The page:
A new study shows that adults 65 and older who follow the Mediterranean diet live longer. Interestingly, adherence to the Mediterranean diet was assessed by analyzing biomarkers in plasma and urine, which is a unique approach.
Professor Cristina Andrés-Lacueva is head of the Research Group on Biomarkers and Nutritional & Food Metabolomics of the Faculty of Pharmacy and Food Sciences of the University of Barcelona (UB) and the CIBER on Fragility and Healthy Ageing (CIBERFES).
According to Professor Andrés-Lacueva, her team developed an index of dietary biomarkers based on food groups that are part of the Mediterranean diet, and then assessed their association with mortality. Professor Andrés-Lacueva is also head of the research group in Ciber on Fragility and Healthy Aging (CIBERFES).
The research was carried out over 20 years, using data from 642 participants who were 65 years and older and resided in the Tuscany region of Italy.
The scientists looked at the following biomarkers: polyphenols and resveratrol metabolites (from grape consumption), plasma carotenoids, selenium, vitamin B12, fatty acids and the proportion of monounsaturated and saturated fatty acids.
Using a model and a food questionnaire, the scientists were able to ascertain how closely each participant followed a Mediterranean diet. During the course of the twenty-year study, 425 participants died – 139 from cardiovascular disease and 89 from cancer related causes.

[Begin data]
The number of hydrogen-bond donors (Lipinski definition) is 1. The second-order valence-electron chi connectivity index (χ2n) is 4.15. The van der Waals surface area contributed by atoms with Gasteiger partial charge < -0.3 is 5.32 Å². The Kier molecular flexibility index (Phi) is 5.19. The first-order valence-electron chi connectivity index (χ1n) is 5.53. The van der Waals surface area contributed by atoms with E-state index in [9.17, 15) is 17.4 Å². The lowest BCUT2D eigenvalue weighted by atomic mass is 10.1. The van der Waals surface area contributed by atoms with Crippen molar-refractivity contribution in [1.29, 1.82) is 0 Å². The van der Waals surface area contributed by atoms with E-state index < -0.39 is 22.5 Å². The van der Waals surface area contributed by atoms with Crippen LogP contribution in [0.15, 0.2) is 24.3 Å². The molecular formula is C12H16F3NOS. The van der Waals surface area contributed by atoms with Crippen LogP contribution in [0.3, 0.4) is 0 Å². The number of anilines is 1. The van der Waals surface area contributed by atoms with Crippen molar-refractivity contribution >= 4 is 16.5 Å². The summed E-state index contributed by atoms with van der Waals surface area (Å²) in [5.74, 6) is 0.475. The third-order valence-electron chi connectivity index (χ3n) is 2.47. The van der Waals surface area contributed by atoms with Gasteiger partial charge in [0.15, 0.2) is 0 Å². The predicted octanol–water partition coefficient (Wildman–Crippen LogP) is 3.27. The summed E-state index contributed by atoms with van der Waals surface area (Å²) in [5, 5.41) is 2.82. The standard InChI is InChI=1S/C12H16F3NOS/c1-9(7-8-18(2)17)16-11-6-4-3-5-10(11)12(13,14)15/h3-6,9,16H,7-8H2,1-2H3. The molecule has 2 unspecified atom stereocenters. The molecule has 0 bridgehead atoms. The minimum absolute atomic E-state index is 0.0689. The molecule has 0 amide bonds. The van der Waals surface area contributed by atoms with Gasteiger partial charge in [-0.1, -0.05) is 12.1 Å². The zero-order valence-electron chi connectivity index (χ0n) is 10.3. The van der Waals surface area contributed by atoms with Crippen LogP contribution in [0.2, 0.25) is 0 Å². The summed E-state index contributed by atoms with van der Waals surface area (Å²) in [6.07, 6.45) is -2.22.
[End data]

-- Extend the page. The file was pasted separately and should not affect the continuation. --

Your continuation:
When analyzed, the biomarkers associated with a Mediterranean diet were inversely related to all causes of death. This means that the health benefits of a Mediterranean diet can boost longevity.
Tomás Meroño, co-first signatory of the study, said the study confirms that adherence to the Mediterranean diet (assessed by a panel of dietary biomarkers) is inversely associated with the long-term mortality in older adults, which supports the use of these biomarkers in monitoring evaluations to study the health benefits associated with the Mediterranean diet.
“A healthy diet is considered one of the fundamental factors to achieve healthy aging,” wrote the study authors. “Indeed, a growing body of epidemiological evidence shows that the Mediterranean diet (MD) may delay or prevent frailty, cognitive decline, and the onset of many chronic diseases in older subjects.”
“Furthermore, several observational studies, including the European Prospective study into Cancer and Nutrition (EPIC)-elderly study, a cohort of 74,607 men and women aged ≥60 years, have shown inverse associations between a greater adherence to different MD scores (MDS), in both the Mediterranean and non-Mediterranean countries, and total mortality.”
The study is published in the journal BCM Medicine.